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JR (Penguin Twentieth Century Classics) by…

JR (Penguin Twentieth Century Classics) (original 1975; edition 1993)

by William Gaddis, Frederick R. Karl (Introduction)

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8601110,380 (4.16)57
Title:JR (Penguin Twentieth Century Classics)
Authors:William Gaddis
Other authors:Frederick R. Karl (Introduction)
Info:Penguin Classics (1993), Paperback, 752 pages
Collections:Your library

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J R by William Gaddis (1975)


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This 700 page novel by William Gaddis (1922-1998) is a splendid work of literature. And in case you’re wondering about the title, JR is the name of one of the main characters, a grungy 12-year old boy who happens to be a financial genius working his money-magic from a public telephone booth in a hallway at his school. An alternate meaning of the two huge letters on the book’s cover could be ‘Jabbering Ruck’, since the novel is mostly dialogue and, make no mistake, every single person – down-on-their-luck men, flower-loving women, corporate business-types, school administrators, ticket takers, school kids, old ladies – do not possess the patience or capacity to hear one another out. Nearly every sentence in the entire novel is cut off before the sentence is completed. And, equally telling about American culture, everybody stops talking mid-sentence to answer the phone. Interruption as a mode of communication.

There is a quote cited in the middle of the novel: ‘That a work of art has a beginning, middle and end, life is all middle.’ Curiously, from the very first page to the last page, I had the distinct feeling I was in the middle of Gaddis’s novel, and for good reason: there are no chapter breaks nor scene demarcations, the dialogue has no character attributions, that is, there are no he said, she said, Tom said, Amy said. Dialogue and descriptions, action and interruptions, connections and misconnection, intimacies and alienation are part of one unending literary gush – novel reading as three weeks of ultimate extreme rafting down white water rapids. Do they pass out awards for finishing JR? They should.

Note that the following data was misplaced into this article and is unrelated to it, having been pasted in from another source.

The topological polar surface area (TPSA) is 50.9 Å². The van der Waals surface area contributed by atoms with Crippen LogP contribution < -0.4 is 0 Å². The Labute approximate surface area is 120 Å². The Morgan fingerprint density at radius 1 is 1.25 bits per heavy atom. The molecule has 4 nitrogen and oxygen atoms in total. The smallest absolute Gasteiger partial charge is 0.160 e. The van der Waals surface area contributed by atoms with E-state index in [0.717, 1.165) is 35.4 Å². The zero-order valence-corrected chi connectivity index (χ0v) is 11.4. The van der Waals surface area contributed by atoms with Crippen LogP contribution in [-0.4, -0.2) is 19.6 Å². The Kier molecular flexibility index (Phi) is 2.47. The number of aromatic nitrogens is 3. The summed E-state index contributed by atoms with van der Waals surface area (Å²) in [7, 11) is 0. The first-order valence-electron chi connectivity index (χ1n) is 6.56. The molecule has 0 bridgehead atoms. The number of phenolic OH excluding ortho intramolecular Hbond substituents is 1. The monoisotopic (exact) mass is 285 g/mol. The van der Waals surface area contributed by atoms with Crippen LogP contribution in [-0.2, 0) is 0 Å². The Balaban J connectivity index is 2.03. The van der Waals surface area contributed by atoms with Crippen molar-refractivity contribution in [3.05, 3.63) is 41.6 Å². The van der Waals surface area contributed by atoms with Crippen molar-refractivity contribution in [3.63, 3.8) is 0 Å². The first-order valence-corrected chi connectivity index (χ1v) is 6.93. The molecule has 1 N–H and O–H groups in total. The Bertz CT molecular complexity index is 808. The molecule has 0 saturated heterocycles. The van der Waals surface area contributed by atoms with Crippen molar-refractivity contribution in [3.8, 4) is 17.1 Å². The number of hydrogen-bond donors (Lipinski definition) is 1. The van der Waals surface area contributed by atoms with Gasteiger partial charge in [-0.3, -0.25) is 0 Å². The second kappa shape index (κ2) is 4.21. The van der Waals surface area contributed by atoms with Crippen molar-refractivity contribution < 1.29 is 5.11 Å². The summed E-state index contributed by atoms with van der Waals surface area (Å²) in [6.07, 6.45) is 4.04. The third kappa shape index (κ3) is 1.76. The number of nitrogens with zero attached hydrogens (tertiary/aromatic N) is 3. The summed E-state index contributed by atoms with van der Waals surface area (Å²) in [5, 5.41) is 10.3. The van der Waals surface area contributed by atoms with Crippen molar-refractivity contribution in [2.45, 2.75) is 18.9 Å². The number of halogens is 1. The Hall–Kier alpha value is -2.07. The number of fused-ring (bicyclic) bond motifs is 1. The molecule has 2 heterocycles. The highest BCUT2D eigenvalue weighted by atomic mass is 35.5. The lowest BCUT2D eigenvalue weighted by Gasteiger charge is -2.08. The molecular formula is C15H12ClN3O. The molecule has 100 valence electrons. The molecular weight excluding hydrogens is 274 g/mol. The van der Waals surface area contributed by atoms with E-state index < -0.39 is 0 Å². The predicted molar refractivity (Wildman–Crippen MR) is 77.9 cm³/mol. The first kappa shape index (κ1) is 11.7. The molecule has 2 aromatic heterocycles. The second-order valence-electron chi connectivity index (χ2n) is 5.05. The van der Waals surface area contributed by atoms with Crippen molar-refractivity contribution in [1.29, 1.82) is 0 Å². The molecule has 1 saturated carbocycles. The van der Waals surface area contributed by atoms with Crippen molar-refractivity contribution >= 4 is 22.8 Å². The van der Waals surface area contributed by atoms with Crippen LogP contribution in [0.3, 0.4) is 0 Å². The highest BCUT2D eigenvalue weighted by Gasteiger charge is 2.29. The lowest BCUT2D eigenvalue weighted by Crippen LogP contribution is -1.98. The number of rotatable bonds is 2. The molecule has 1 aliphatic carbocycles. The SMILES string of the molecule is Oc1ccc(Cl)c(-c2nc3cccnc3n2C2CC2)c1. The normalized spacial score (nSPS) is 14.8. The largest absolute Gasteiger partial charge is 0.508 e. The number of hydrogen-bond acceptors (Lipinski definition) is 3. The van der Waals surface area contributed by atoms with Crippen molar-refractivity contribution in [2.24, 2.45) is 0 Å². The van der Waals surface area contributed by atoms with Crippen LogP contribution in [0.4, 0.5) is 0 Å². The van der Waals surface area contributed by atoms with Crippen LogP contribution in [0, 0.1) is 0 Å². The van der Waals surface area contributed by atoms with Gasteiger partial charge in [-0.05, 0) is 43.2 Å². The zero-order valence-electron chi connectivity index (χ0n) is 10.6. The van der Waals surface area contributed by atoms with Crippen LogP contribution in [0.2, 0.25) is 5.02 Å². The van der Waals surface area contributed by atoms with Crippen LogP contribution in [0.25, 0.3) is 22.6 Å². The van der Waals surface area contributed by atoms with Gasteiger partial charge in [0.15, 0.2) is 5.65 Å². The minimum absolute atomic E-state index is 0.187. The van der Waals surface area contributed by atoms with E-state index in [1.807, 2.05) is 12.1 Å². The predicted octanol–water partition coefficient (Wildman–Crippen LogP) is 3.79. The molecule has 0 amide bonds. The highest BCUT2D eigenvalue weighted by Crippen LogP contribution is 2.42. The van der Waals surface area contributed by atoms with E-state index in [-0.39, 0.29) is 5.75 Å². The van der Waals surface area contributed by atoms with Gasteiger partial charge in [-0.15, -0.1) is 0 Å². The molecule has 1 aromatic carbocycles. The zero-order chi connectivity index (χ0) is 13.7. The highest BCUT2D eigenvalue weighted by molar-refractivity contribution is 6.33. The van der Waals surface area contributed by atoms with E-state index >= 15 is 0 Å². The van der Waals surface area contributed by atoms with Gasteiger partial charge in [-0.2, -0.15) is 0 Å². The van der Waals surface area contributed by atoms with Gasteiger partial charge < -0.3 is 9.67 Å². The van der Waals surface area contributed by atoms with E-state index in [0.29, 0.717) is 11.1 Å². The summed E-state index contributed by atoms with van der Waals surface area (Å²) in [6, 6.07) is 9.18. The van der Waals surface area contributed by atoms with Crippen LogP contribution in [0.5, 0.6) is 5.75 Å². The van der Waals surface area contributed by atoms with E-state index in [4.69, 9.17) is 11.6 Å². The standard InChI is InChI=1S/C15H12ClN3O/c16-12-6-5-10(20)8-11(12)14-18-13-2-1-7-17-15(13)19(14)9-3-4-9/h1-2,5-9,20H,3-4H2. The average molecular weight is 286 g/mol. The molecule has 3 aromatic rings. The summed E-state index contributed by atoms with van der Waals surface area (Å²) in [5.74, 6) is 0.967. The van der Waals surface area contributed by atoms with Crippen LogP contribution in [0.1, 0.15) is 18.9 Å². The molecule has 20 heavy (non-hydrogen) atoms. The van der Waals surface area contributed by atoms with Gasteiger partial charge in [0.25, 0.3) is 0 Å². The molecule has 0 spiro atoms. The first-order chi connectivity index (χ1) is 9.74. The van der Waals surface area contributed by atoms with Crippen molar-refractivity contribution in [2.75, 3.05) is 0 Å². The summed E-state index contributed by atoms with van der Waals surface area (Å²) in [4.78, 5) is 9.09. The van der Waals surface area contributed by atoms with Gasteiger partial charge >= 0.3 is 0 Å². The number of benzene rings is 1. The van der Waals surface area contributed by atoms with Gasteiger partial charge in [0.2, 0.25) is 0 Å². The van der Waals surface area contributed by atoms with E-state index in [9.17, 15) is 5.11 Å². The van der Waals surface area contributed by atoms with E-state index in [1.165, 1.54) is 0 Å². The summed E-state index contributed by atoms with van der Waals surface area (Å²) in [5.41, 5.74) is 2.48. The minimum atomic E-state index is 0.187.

And, man o’ man, what a novel: grand in scope, sweeping social commentary, satire, dark humor (yes, be prepared to laugh-out-loud a few times on every page) as Gaddis writes about multiple aspects of the American dream and American nightmare and everything in between – business, commerce, education,, government, sex, love, marriage, divorce, vision, literature, art, music, to name just a dozen – and with some of the most memorable characters you will ever encounter. However, I can see where Jonathan Franzen and other literary types judge JR a difficult book. But, from my own experience, once you follow Gaddis’s pace and rhythm, the language is quite engaging and not at all overwhelming. Here is a snatch of dialogue where an old aunt explains some family history to a visiting lawyer:

“Well, Father was just sixteen years old. As I say, Ira Cobb owned him some money. It was for work that Father had done, probably repairing some farm machinery. Father was always good with his hands. And then this problem came up over money, instead of paying Father Ira gave him an old violin and he took it down to the barn to try to learn to play it. Well his father heard it and went right down, and broke the violin over Father’s head. We were a Quaker family, after all, where you just didn’t do things that didn’t pay.”

How about that for insight into the culture? A young boy wants to play violin instead of fixing farm machinery or dealing in money. Well, whack! . . . take that kid. Get back to work so you can hand me some money! Bulls-eye, Mr. Gaddis. And heaven help those adults who don't grow out of wanting to play music or paint pictures or write books. Darn. . . why don't they really grow up and get a real job and do something useful so they can make some serious money?